Shares of Cynk Technology ($CYNK) crashed on Friday after the SEC lifted a trading ban on the stock following weeks of suspicious action. Despite an 84% decline on Friday, shares still have much more room to fall, and it’s unclear what is still supporting the stock at $2 per share.
Cynk is a small social media company that trades over-the-counter (OTC). After the stock rose 36,000% in a matter of weeks and gained notoriety throughout the financial world, the company reached a $6 billion valuation. Surely with a valuation higher than Domino’s Pizza (DPZ) , Dreamworks Animation (DWA) , Spirit Airlines (SAVE) , Yelp (YELP) , U.S. Steel (X) , and Puma Biotechnology (PBYI) , CYNK must be doing something right – perhaps the business model is clever or the company was subjected to takeover rumors?
In reality, Cynk is essentially worthless. It has one employee, no assets, no revenue, and a website that looks like it could have been made in an intro-level college web design course. The corporate address is listed at 1 Coney Drive, Suite 400, Belize City, Belize – a location where Cynk may or may not have an office. The company has a listed phone number on the OTC exchange, but it does not answer calls.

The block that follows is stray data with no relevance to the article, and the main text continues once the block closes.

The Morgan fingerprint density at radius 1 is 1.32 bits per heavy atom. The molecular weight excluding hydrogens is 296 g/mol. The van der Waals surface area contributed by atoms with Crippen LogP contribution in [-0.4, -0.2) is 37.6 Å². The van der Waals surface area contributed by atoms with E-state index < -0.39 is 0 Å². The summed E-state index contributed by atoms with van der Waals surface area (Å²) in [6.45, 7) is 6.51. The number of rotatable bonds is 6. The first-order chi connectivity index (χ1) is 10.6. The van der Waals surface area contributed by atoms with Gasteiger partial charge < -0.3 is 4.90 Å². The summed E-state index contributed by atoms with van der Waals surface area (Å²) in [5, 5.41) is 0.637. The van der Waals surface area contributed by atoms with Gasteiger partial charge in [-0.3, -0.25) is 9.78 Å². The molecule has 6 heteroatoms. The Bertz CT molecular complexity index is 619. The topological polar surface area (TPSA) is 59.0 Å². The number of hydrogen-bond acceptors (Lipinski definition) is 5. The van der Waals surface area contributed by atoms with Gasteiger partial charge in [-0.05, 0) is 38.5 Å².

In sum, it’s fairly unknown what the company actually does, other than “allow individuals to post a profile and link their friends and organizations,” per the company website. The action in the stock was suspicious to say the least, so the SEC banned Cynk from trading between July 11 and July 24 to investigate and prevent any more damage. When the SEC removed the floodgates, Cynk crashed to 84% to $2 per share, more than 90% below its all-time high on July 10.
Yet, the company’s valuation is still a whopping $600 million, a significant sum given that Cynk does no business. It’s hard to guess what is supporting the stock from reverting to its pre-rally price below $0.10 – perhaps all the shorts have been squeezed and all the stock has been sold that can legally be sold right now. Or perhaps shares are still being manipulated. It’s really anyone’s guess.
Cynk was surely a classic pump-and-dump, a contrived method to boost the value of a low-value stock to new highs and dump the shares for a massive profit. It’s unclear whether the pump-and-dump was an internal or external endeavor, as even Cynk’s corporate structure is muddled. Javier Romero is listed as the President, Secretary, Treasurer, and Director in a legal OTC document, but has denied being involved in the company.
Let Cynk be a reminder to investors to stay far away from suspicious action in low-quality stocks. Those who bought in in several weeks ago at the lure of quick triple-digit have now lost their shirt. Moreover, Cynk still has more room to fall, as the stock belongs closer to its pre-spike price around zero.
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